Why Do You Think Golding (the Author) Plotted The Story So That The Boys Would Go Up The Mountain In The Dark?

In Lord of the Flies, why do you think William Golding plotted the story so that the boys would go up the mountain in the dark?

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durbanville | High School Teacher | (Level 2) Educator Emeritus

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Lord of the Flies by William Golding outlines the potentially disastrous effects of badly managed responsibility and unchecked selfishness as Ralph, ill-equipped to be chief and to lead a group of unruly boys to safe rescue, and Jack, unable to show compassion or recognize the needs of others, clash and intensify problems for the boys on an island with no "grown-ups." Golding consistently exploits the imagination of the reader as he knows that assumptions will be made readily. There is the conch shell, the Beast, the mountain, Castle Rock, the fire, the painted faces of Jack and his hunters and so on, all of which contribute to the reader's understanding of the boys' helplessness. The shell, for example, becomes a symbol of order and civilization and therefore when it smashes "into a thousand white fragments and ceased to exist," the reader knows that anarchy has set in. 

William Golding builds momentum and explores the effects of the imagination on real events by setting certain incidents at significant times. The darkness is a permanent feature and even having assemblies later than usual changes Ralph's perspective. He wonders, as he realizes how different everything looks, "If faces were different when lit from above or below-what was a face? What was anything?" Ralph also understands that there are certain things that increase the boys' fears, such as "too much talk about ghosts." This information helps the reader see the island from the boys' perspective as, for the boys, "The sun was bright and danger had faded with the darkness." From an idyllic place in the daytime where the boys having few cares or concerns and not an adult in sight, the island at night transforms into a place that hides many unknowns.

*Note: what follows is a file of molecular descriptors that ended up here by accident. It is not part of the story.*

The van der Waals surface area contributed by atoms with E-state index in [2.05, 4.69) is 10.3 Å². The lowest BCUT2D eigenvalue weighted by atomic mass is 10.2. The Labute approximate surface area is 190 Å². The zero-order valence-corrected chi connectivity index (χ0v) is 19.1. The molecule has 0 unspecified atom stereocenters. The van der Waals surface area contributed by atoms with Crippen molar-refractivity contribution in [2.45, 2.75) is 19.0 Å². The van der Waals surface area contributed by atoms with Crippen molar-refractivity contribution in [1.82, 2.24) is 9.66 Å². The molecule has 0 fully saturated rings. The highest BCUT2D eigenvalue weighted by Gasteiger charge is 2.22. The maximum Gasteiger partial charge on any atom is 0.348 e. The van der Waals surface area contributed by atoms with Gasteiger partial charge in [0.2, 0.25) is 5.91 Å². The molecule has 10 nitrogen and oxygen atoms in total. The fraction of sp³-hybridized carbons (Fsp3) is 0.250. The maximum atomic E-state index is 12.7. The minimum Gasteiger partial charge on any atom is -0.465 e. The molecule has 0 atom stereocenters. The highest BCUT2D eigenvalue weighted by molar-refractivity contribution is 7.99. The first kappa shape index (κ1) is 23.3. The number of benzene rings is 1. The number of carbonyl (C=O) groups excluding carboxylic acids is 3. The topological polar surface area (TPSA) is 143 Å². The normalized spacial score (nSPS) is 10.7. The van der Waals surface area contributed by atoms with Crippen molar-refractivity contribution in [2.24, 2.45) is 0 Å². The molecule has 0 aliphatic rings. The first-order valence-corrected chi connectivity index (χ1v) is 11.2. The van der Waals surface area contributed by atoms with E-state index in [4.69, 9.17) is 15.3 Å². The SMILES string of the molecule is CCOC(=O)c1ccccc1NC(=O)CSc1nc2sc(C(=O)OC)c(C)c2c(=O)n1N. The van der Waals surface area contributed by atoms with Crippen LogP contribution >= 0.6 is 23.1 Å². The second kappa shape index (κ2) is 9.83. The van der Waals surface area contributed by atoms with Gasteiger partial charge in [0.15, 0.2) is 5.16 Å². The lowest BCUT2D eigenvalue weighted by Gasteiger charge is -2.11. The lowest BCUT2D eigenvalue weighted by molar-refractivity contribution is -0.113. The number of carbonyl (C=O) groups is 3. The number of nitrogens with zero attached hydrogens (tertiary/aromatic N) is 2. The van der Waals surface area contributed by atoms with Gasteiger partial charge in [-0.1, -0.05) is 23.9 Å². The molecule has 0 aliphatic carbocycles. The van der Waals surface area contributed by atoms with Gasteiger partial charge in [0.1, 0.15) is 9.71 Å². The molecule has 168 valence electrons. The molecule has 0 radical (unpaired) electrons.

Searching for the beast in the dark is significant because Ralph wanted to wait until morning; the reader can sense that his authority is waning. Furthermore, darkness can be confusing and overwhelming and Golding is building up towards this as the boys search for the beast in the dark. Ralph's ability to reason has been affected by what he saw in the dark; he believes it to be the beast, ensuring that the theme of appearance versus reality is prominent in the reader's mind. Darkness encroaches on the boys more and more from the "Shadows and Tall Trees" of chapter seven when they see the beast in the dark, through to the very end when Ralph will weep "for the end of innocence (and) the darkness of man's heart..." which completes the picture. 

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